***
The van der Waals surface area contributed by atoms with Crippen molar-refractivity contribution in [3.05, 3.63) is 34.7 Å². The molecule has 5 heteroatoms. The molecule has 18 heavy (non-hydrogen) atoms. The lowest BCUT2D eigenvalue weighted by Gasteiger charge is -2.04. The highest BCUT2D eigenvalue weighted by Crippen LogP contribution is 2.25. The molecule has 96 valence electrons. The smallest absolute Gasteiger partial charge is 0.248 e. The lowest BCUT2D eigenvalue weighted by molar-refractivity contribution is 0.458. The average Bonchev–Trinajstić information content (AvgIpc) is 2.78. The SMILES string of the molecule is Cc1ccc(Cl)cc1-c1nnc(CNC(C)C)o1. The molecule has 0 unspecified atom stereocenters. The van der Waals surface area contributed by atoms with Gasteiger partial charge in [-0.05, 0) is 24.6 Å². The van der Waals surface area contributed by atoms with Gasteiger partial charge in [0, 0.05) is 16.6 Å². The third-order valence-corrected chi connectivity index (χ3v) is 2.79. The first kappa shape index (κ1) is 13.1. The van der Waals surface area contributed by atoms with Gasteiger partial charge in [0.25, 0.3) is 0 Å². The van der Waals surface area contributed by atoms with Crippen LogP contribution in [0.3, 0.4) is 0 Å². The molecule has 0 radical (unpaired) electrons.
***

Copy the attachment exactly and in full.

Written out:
The van der Waals surface area contributed by atoms with Crippen molar-refractivity contribution in [3.05, 3.63) is 34.7 Å². The molecule has 5 heteroatoms. The molecule has 18 heavy (non-hydrogen) atoms. The lowest BCUT2D eigenvalue weighted by Gasteiger charge is -2.04. The highest BCUT2D eigenvalue weighted by Crippen LogP contribution is 2.25. The molecule has 96 valence electrons. The smallest absolute Gasteiger partial charge is 0.248 e. The lowest BCUT2D eigenvalue weighted by molar-refractivity contribution is 0.458. The average Bonchev–Trinajstić information content (AvgIpc) is 2.78. The SMILES string of the molecule is Cc1ccc(Cl)cc1-c1nnc(CNC(C)C)o1. The molecule has 0 unspecified atom stereocenters. The van der Waals surface area contributed by atoms with Gasteiger partial charge in [-0.05, 0) is 24.6 Å². The van der Waals surface area contributed by atoms with Gasteiger partial charge in [0, 0.05) is 16.6 Å². The third-order valence-corrected chi connectivity index (χ3v) is 2.79. The first kappa shape index (κ1) is 13.1. The van der Waals surface area contributed by atoms with Gasteiger partial charge in [0.25, 0.3) is 0 Å². The van der Waals surface area contributed by atoms with Crippen LogP contribution in [0.3, 0.4) is 0 Å². The molecule has 0 radical (unpaired) electrons.